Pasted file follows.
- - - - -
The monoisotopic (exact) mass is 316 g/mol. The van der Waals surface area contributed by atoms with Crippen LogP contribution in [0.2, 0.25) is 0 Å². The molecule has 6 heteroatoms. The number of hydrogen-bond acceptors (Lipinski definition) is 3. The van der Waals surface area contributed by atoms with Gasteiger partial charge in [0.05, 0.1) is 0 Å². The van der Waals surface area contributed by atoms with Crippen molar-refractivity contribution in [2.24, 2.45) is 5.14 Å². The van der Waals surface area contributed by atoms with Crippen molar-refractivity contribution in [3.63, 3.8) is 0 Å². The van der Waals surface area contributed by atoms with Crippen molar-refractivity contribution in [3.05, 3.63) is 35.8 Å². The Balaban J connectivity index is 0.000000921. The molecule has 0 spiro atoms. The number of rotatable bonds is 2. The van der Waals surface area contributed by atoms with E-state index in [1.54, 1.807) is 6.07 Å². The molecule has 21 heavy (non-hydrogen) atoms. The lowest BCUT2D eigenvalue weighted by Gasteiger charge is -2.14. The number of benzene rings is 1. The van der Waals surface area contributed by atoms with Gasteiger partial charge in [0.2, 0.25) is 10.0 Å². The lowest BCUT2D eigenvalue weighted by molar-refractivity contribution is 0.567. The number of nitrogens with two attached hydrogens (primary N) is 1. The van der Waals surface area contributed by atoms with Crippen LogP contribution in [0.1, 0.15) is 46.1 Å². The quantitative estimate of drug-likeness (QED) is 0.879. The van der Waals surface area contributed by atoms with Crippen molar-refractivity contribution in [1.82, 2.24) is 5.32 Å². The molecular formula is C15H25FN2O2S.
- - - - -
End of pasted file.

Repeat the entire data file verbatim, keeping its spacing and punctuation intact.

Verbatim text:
The monoisotopic (exact) mass is 316 g/mol. The van der Waals surface area contributed by atoms with Crippen LogP contribution in [0.2, 0.25) is 0 Å². The molecule has 6 heteroatoms. The number of hydrogen-bond acceptors (Lipinski definition) is 3. The van der Waals surface area contributed by atoms with Gasteiger partial charge in [0.05, 0.1) is 0 Å². The van der Waals surface area contributed by atoms with Crippen molar-refractivity contribution in [2.24, 2.45) is 5.14 Å². The van der Waals surface area contributed by atoms with Crippen molar-refractivity contribution in [3.63, 3.8) is 0 Å². The van der Waals surface area contributed by atoms with Crippen molar-refractivity contribution in [3.05, 3.63) is 35.8 Å². The Balaban J connectivity index is 0.000000921. The molecule has 0 spiro atoms. The number of rotatable bonds is 2. The van der Waals surface area contributed by atoms with E-state index in [1.54, 1.807) is 6.07 Å². The molecule has 21 heavy (non-hydrogen) atoms. The lowest BCUT2D eigenvalue weighted by Gasteiger charge is -2.14. The number of benzene rings is 1. The van der Waals surface area contributed by atoms with Gasteiger partial charge in [0.2, 0.25) is 10.0 Å². The lowest BCUT2D eigenvalue weighted by molar-refractivity contribution is 0.567. The number of nitrogens with two attached hydrogens (primary N) is 1. The van der Waals surface area contributed by atoms with Crippen LogP contribution in [0.1, 0.15) is 46.1 Å². The quantitative estimate of drug-likeness (QED) is 0.879. The van der Waals surface area contributed by atoms with Crippen molar-refractivity contribution in [1.82, 2.24) is 5.32 Å². The molecular formula is C15H25FN2O2S.